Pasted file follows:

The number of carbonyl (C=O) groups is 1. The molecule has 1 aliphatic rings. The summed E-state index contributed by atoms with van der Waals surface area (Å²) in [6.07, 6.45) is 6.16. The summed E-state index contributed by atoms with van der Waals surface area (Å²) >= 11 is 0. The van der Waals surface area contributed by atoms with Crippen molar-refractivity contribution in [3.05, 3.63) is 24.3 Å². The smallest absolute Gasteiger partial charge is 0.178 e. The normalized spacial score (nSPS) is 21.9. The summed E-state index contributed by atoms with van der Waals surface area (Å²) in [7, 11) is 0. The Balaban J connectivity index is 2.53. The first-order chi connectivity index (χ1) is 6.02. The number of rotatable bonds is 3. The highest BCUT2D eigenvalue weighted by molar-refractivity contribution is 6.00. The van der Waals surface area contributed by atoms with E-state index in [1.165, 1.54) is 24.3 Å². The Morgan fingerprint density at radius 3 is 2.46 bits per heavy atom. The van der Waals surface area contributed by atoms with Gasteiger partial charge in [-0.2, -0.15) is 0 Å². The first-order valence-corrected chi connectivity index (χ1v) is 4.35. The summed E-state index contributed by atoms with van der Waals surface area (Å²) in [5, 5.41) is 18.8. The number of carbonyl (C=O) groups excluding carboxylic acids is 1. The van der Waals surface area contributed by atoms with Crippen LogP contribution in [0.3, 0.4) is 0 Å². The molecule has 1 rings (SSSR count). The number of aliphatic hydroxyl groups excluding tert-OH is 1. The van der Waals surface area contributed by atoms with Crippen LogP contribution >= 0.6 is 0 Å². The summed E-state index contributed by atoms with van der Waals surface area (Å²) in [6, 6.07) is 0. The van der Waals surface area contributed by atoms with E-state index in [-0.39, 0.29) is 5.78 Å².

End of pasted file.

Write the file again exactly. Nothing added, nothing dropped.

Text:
The number of carbonyl (C=O) groups is 1. The molecule has 1 aliphatic rings. The summed E-state index contributed by atoms with van der Waals surface area (Å²) in [6.07, 6.45) is 6.16. The summed E-state index contributed by atoms with van der Waals surface area (Å²) >= 11 is 0. The van der Waals surface area contributed by atoms with Crippen molar-refractivity contribution in [3.05, 3.63) is 24.3 Å². The smallest absolute Gasteiger partial charge is 0.178 e. The normalized spacial score (nSPS) is 21.9. The summed E-state index contributed by atoms with van der Waals surface area (Å²) in [7, 11) is 0. The Balaban J connectivity index is 2.53. The first-order chi connectivity index (χ1) is 6.02. The number of rotatable bonds is 3. The highest BCUT2D eigenvalue weighted by molar-refractivity contribution is 6.00. The van der Waals surface area contributed by atoms with E-state index in [1.165, 1.54) is 24.3 Å². The Morgan fingerprint density at radius 3 is 2.46 bits per heavy atom. The van der Waals surface area contributed by atoms with Gasteiger partial charge in [-0.2, -0.15) is 0 Å². The first-order valence-corrected chi connectivity index (χ1v) is 4.35. The summed E-state index contributed by atoms with van der Waals surface area (Å²) in [5, 5.41) is 18.8. The number of carbonyl (C=O) groups excluding carboxylic acids is 1. The van der Waals surface area contributed by atoms with Crippen LogP contribution in [0.3, 0.4) is 0 Å². The molecule has 1 rings (SSSR count). The number of aliphatic hydroxyl groups excluding tert-OH is 1. The van der Waals surface area contributed by atoms with Crippen LogP contribution >= 0.6 is 0 Å². The summed E-state index contributed by atoms with van der Waals surface area (Å²) in [6, 6.07) is 0. The van der Waals surface area contributed by atoms with E-state index in [-0.39, 0.29) is 5.78 Å².